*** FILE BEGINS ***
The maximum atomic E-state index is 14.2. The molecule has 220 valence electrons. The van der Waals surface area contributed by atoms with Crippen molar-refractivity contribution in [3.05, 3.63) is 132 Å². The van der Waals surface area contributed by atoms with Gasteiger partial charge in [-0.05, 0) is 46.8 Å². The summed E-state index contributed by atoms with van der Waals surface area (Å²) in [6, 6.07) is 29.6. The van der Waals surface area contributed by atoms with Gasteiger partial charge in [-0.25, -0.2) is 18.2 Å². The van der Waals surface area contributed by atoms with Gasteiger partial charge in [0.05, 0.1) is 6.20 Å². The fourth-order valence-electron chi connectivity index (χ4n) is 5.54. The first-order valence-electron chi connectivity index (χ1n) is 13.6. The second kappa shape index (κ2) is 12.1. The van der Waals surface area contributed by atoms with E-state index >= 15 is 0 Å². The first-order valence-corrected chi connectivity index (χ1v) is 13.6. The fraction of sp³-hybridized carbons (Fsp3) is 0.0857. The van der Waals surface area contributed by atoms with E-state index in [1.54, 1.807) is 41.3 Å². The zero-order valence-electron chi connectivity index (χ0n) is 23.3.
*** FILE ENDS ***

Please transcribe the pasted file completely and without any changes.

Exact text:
The maximum atomic E-state index is 14.2. The molecule has 220 valence electrons. The van der Waals surface area contributed by atoms with Crippen molar-refractivity contribution in [3.05, 3.63) is 132 Å². The van der Waals surface area contributed by atoms with Gasteiger partial charge in [-0.05, 0) is 46.8 Å². The summed E-state index contributed by atoms with van der Waals surface area (Å²) in [6, 6.07) is 29.6. The van der Waals surface area contributed by atoms with Gasteiger partial charge in [-0.25, -0.2) is 18.2 Å². The van der Waals surface area contributed by atoms with Gasteiger partial charge in [0.05, 0.1) is 6.20 Å². The fourth-order valence-electron chi connectivity index (χ4n) is 5.54. The first-order valence-electron chi connectivity index (χ1n) is 13.6. The second kappa shape index (κ2) is 12.1. The van der Waals surface area contributed by atoms with E-state index >= 15 is 0 Å². The first-order valence-corrected chi connectivity index (χ1v) is 13.6. The fraction of sp³-hybridized carbons (Fsp3) is 0.0857. The van der Waals surface area contributed by atoms with E-state index in [1.54, 1.807) is 41.3 Å². The zero-order valence-electron chi connectivity index (χ0n) is 23.3.